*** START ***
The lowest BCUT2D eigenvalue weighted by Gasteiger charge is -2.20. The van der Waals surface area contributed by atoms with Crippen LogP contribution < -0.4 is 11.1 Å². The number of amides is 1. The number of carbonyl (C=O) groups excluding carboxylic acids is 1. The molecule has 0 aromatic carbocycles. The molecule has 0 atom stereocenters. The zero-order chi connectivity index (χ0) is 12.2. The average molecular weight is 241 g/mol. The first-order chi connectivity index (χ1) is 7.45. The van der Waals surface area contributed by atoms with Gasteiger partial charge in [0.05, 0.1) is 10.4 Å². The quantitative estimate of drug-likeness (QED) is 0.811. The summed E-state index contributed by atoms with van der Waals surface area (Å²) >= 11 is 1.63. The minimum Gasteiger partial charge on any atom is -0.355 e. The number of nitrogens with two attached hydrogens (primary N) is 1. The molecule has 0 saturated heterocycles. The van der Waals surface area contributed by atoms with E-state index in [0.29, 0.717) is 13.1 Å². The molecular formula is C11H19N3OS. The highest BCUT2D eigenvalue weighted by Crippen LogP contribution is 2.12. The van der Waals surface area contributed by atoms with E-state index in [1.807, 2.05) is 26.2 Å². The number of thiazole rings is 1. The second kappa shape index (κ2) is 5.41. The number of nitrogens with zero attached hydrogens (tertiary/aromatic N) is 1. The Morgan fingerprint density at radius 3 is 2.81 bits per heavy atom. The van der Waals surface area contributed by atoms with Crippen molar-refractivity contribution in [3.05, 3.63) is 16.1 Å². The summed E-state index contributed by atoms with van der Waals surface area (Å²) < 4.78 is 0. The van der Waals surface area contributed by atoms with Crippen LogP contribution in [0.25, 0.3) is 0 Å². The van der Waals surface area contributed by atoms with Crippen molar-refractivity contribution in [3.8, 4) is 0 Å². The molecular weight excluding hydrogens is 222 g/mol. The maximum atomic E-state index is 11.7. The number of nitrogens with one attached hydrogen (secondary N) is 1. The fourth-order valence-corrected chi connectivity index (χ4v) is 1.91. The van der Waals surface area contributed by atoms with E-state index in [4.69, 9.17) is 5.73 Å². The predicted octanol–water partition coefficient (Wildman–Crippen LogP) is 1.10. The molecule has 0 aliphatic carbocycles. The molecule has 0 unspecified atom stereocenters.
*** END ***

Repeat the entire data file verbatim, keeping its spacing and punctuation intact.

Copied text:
The lowest BCUT2D eigenvalue weighted by Gasteiger charge is -2.20. The van der Waals surface area contributed by atoms with Crippen LogP contribution < -0.4 is 11.1 Å². The number of amides is 1. The number of carbonyl (C=O) groups excluding carboxylic acids is 1. The molecule has 0 aromatic carbocycles. The molecule has 0 atom stereocenters. The zero-order chi connectivity index (χ0) is 12.2. The average molecular weight is 241 g/mol. The first-order chi connectivity index (χ1) is 7.45. The van der Waals surface area contributed by atoms with Gasteiger partial charge in [0.05, 0.1) is 10.4 Å². The quantitative estimate of drug-likeness (QED) is 0.811. The summed E-state index contributed by atoms with van der Waals surface area (Å²) >= 11 is 1.63. The minimum Gasteiger partial charge on any atom is -0.355 e. The number of nitrogens with two attached hydrogens (primary N) is 1. The molecule has 0 saturated heterocycles. The van der Waals surface area contributed by atoms with E-state index in [0.29, 0.717) is 13.1 Å². The molecular formula is C11H19N3OS. The highest BCUT2D eigenvalue weighted by Crippen LogP contribution is 2.12. The van der Waals surface area contributed by atoms with E-state index in [1.807, 2.05) is 26.2 Å². The number of thiazole rings is 1. The second kappa shape index (κ2) is 5.41. The number of nitrogens with zero attached hydrogens (tertiary/aromatic N) is 1. The Morgan fingerprint density at radius 3 is 2.81 bits per heavy atom. The van der Waals surface area contributed by atoms with Crippen molar-refractivity contribution in [3.05, 3.63) is 16.1 Å². The summed E-state index contributed by atoms with van der Waals surface area (Å²) < 4.78 is 0. The van der Waals surface area contributed by atoms with Crippen LogP contribution in [0.25, 0.3) is 0 Å². The van der Waals surface area contributed by atoms with Crippen molar-refractivity contribution in [3.8, 4) is 0 Å². The molecular weight excluding hydrogens is 222 g/mol. The maximum atomic E-state index is 11.7. The number of nitrogens with one attached hydrogen (secondary N) is 1. The fourth-order valence-corrected chi connectivity index (χ4v) is 1.91. The van der Waals surface area contributed by atoms with E-state index in [4.69, 9.17) is 5.73 Å². The predicted octanol–water partition coefficient (Wildman–Crippen LogP) is 1.10. The molecule has 0 aliphatic carbocycles. The molecule has 0 unspecified atom stereocenters.